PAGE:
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The strange rain on the window with that scream is like the sound of a dying snake. But he was telling the truth, he wasn’t dead. That was the way he talked. He was telling the truth. There was nothing to be afraid of. The silence was too strange. It was as if someone were hitting the shudders of a thunderstorm with a sledge hammer.

It could’ve been a nightmare.

The basement, under the stairs, was still empty, as it had been when Nicholas fell into it. Nicholas turned back to the window and started walking.

Who’s out there?

Nicholas finished walking, only to encounter what looked like a wooden trap door. The wood was too fragile, and if he were to attempt to grab

the door with his own hands, he would end up tearing the wood instead. The trap door led to the very center of a room. “Good god,” he said aloud, as he ran toward the center of the room.

There were three doors here. Two were equally small. One was fairly comfortable, although it was a tad small. The other was an impossibility to open. How on Earth had someone found this room? Nicholas chuckled, “Just a nosebleed,” as he ran toward the small one, “Hello, Muiris” as he glanced at the door.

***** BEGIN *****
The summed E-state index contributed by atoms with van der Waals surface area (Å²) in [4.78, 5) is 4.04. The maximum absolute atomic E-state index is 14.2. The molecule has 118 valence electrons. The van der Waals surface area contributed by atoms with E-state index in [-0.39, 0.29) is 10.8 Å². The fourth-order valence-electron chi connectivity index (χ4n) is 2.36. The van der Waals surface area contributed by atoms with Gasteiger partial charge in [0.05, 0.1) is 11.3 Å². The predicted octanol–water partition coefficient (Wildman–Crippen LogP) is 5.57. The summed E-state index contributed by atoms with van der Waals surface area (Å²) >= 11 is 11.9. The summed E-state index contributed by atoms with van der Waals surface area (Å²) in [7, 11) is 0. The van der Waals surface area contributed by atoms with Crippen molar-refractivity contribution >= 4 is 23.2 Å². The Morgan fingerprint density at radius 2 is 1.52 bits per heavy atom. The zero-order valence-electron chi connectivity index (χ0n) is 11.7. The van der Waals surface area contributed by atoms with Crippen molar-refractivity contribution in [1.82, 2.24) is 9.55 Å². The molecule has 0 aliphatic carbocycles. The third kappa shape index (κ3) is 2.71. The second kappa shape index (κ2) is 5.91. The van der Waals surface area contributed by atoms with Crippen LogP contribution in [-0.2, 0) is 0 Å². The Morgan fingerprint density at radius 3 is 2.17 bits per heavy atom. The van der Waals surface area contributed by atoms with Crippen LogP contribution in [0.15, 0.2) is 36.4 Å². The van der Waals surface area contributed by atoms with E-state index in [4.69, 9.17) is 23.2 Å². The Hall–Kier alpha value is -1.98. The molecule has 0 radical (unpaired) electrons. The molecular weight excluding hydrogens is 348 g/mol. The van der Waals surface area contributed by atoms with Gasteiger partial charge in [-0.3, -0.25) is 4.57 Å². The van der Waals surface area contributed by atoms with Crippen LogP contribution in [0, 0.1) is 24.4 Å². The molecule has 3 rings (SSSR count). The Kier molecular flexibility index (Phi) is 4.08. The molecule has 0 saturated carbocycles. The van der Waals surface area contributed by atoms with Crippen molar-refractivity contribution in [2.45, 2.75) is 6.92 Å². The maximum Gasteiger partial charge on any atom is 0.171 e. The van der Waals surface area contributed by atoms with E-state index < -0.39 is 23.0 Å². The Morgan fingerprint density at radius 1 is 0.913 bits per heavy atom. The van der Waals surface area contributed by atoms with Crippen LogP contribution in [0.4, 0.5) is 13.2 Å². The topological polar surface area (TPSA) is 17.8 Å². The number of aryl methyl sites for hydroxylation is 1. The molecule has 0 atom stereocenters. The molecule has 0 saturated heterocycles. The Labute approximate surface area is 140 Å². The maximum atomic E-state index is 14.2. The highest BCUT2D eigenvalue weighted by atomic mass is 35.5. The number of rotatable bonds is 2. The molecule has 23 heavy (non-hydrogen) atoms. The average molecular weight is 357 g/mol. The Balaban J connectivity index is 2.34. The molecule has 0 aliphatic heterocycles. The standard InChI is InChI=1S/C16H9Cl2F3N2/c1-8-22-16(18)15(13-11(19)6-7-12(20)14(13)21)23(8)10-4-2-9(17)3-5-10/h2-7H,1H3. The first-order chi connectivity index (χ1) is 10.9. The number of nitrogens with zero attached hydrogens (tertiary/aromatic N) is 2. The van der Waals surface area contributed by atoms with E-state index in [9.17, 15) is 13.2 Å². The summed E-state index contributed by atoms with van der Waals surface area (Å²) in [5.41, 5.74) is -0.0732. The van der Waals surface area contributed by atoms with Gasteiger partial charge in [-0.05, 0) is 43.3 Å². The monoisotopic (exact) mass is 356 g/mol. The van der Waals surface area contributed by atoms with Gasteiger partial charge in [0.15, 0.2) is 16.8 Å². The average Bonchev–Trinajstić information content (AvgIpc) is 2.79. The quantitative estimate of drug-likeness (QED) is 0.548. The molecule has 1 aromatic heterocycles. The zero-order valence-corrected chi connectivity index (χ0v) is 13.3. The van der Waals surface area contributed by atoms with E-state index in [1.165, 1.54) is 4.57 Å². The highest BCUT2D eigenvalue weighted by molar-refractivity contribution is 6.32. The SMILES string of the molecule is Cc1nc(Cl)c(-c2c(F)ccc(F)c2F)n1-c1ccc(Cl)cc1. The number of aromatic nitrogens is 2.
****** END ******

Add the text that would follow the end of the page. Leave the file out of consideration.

Muiris said, “I cannot help you, young man, save by describing you in your very language as the Greeks also describe the son of Artaxerxes, and the accursed one whom fate has doomed, a mere mortal and in need of help, having no offspring, a barren wife, with no mother, nothing and hardly a home.”

They made answer that they were ignorant of the descendants of Artaxerxes, and that the father of Mithridates was a descendant of the old king. Now that king had a son, who was born in his room; and on this account they said that he was a son of Artaxerxes. 

10 Nevertheless his mother was not pleased by the son, for she was also of the royal race, but by her son she loved him, and was pleased also at the return of Cyrus to the throne, and for her also Cyrus was grateful for the gift. 11 Then King Artaxerxes sent to king-at-arms Phratagoras, and he engaged to furnish twenty Medes to Agis, who was the son of the king’s brother, but to bring these under his protection.

88 1 Phratagoras furnished his troops with good arms and with horses well fattened, and sent them with Agis back into their own territory. The brothers were more elated at this than the rest of the men, and without anyone’s urging, brought together the sons of Creon with those of Agis, and the former, taking them to wife, abandoned their father, and without a word embraced the wives of Agis; and the latter after them were put out of the way.